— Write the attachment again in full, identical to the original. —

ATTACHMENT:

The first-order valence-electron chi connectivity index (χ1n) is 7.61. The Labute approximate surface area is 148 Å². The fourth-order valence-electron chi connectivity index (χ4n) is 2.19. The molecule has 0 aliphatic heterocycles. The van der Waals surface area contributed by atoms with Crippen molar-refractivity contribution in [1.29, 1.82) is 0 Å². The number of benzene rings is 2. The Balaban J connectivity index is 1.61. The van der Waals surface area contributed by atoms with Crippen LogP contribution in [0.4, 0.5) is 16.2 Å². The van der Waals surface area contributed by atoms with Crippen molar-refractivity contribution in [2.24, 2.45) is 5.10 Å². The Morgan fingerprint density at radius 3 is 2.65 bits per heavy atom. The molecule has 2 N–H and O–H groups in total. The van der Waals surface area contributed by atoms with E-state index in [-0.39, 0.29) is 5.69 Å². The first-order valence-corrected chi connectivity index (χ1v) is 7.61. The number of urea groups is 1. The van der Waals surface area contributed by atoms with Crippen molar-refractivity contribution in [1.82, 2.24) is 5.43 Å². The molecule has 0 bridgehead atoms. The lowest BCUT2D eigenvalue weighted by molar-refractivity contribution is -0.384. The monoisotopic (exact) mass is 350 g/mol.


The first-order valence-electron chi connectivity index (χ1n) is 7.61. The Labute approximate surface area is 148 Å². The fourth-order valence-electron chi connectivity index (χ4n) is 2.19. The molecule has 0 aliphatic heterocycles. The van der Waals surface area contributed by atoms with Crippen molar-refractivity contribution in [1.29, 1.82) is 0 Å². The number of benzene rings is 2. The Balaban J connectivity index is 1.61. The van der Waals surface area contributed by atoms with Crippen LogP contribution in [0.4, 0.5) is 16.2 Å². The van der Waals surface area contributed by atoms with Crippen molar-refractivity contribution in [2.24, 2.45) is 5.10 Å². The Morgan fingerprint density at radius 3 is 2.65 bits per heavy atom. The molecule has 2 N–H and O–H groups in total. The van der Waals surface area contributed by atoms with E-state index in [-0.39, 0.29) is 5.69 Å². The first-order valence-corrected chi connectivity index (χ1v) is 7.61. The number of urea groups is 1. The van der Waals surface area contributed by atoms with Crippen molar-refractivity contribution in [1.82, 2.24) is 5.43 Å². The molecule has 0 bridgehead atoms. The lowest BCUT2D eigenvalue weighted by molar-refractivity contribution is -0.384. The monoisotopic (exact) mass is 350 g/mol.